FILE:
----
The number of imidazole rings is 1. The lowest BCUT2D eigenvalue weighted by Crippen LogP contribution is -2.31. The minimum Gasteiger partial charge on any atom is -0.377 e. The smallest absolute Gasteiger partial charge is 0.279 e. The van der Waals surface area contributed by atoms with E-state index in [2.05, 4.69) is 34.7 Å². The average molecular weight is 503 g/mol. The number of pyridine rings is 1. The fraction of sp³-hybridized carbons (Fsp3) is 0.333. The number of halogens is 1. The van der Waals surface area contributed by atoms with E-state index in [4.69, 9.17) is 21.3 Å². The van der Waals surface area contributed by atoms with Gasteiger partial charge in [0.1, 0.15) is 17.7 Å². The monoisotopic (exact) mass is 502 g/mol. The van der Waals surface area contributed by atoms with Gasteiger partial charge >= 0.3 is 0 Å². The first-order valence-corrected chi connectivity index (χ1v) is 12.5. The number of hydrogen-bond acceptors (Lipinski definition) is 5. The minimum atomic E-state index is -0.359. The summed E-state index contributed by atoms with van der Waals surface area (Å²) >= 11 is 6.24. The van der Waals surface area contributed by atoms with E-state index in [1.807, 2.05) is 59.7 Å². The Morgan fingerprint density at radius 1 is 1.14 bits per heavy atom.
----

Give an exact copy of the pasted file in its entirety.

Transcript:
The number of imidazole rings is 1. The lowest BCUT2D eigenvalue weighted by Crippen LogP contribution is -2.31. The minimum Gasteiger partial charge on any atom is -0.377 e. The smallest absolute Gasteiger partial charge is 0.279 e. The van der Waals surface area contributed by atoms with E-state index in [2.05, 4.69) is 34.7 Å². The average molecular weight is 503 g/mol. The number of pyridine rings is 1. The fraction of sp³-hybridized carbons (Fsp3) is 0.333. The number of halogens is 1. The van der Waals surface area contributed by atoms with E-state index in [4.69, 9.17) is 21.3 Å². The van der Waals surface area contributed by atoms with Gasteiger partial charge in [0.1, 0.15) is 17.7 Å². The monoisotopic (exact) mass is 502 g/mol. The van der Waals surface area contributed by atoms with Gasteiger partial charge >= 0.3 is 0 Å². The first-order valence-corrected chi connectivity index (χ1v) is 12.5. The number of hydrogen-bond acceptors (Lipinski definition) is 5. The minimum atomic E-state index is -0.359. The summed E-state index contributed by atoms with van der Waals surface area (Å²) >= 11 is 6.24. The van der Waals surface area contributed by atoms with E-state index in [1.807, 2.05) is 59.7 Å². The Morgan fingerprint density at radius 1 is 1.14 bits per heavy atom.